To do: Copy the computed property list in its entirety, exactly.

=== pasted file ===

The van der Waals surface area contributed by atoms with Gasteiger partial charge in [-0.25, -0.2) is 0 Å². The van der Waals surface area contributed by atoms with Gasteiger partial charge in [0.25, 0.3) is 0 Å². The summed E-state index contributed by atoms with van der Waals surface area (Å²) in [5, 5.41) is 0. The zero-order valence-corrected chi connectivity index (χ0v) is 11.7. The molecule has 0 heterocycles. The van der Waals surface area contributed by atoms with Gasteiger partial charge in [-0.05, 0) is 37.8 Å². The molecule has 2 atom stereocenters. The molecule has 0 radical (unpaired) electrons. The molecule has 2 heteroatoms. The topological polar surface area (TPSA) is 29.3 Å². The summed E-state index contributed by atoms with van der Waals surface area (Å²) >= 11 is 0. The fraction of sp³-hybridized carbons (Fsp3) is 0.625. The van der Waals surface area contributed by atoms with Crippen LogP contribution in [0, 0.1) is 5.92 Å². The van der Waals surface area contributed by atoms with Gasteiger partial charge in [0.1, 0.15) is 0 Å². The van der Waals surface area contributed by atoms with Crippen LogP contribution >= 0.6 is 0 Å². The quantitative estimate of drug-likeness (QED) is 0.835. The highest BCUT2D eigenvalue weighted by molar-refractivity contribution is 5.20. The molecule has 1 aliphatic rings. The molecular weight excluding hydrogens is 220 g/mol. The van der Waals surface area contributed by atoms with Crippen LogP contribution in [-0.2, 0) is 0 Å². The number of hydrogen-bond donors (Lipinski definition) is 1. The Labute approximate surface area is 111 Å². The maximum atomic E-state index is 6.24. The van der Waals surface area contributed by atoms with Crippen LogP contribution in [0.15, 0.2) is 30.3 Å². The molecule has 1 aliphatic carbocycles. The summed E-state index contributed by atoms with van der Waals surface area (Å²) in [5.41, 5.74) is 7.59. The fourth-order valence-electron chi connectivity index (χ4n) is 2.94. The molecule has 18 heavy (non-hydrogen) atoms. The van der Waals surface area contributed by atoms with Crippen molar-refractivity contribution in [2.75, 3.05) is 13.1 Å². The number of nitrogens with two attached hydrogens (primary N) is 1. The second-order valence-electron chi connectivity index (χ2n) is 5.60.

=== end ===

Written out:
The van der Waals surface area contributed by atoms with Gasteiger partial charge in [-0.25, -0.2) is 0 Å². The van der Waals surface area contributed by atoms with Gasteiger partial charge in [0.25, 0.3) is 0 Å². The summed E-state index contributed by atoms with van der Waals surface area (Å²) in [5, 5.41) is 0. The zero-order valence-corrected chi connectivity index (χ0v) is 11.7. The molecule has 0 heterocycles. The van der Waals surface area contributed by atoms with Gasteiger partial charge in [-0.05, 0) is 37.8 Å². The molecule has 2 atom stereocenters. The molecule has 0 radical (unpaired) electrons. The molecule has 2 heteroatoms. The topological polar surface area (TPSA) is 29.3 Å². The summed E-state index contributed by atoms with van der Waals surface area (Å²) >= 11 is 0. The fraction of sp³-hybridized carbons (Fsp3) is 0.625. The van der Waals surface area contributed by atoms with Crippen LogP contribution in [0, 0.1) is 5.92 Å². The van der Waals surface area contributed by atoms with Gasteiger partial charge in [0.1, 0.15) is 0 Å². The van der Waals surface area contributed by atoms with Crippen LogP contribution >= 0.6 is 0 Å². The quantitative estimate of drug-likeness (QED) is 0.835. The highest BCUT2D eigenvalue weighted by molar-refractivity contribution is 5.20. The molecule has 1 aliphatic rings. The molecular weight excluding hydrogens is 220 g/mol. The van der Waals surface area contributed by atoms with Crippen LogP contribution in [-0.2, 0) is 0 Å². The number of hydrogen-bond donors (Lipinski definition) is 1. The Labute approximate surface area is 111 Å². The maximum atomic E-state index is 6.24. The van der Waals surface area contributed by atoms with Crippen LogP contribution in [0.15, 0.2) is 30.3 Å². The molecule has 1 aliphatic carbocycles. The summed E-state index contributed by atoms with van der Waals surface area (Å²) in [5.41, 5.74) is 7.59. The fourth-order valence-electron chi connectivity index (χ4n) is 2.94. The molecule has 18 heavy (non-hydrogen) atoms. The van der Waals surface area contributed by atoms with Crippen molar-refractivity contribution in [2.75, 3.05) is 13.1 Å². The number of nitrogens with two attached hydrogens (primary N) is 1. The second-order valence-electron chi connectivity index (χ2n) is 5.60.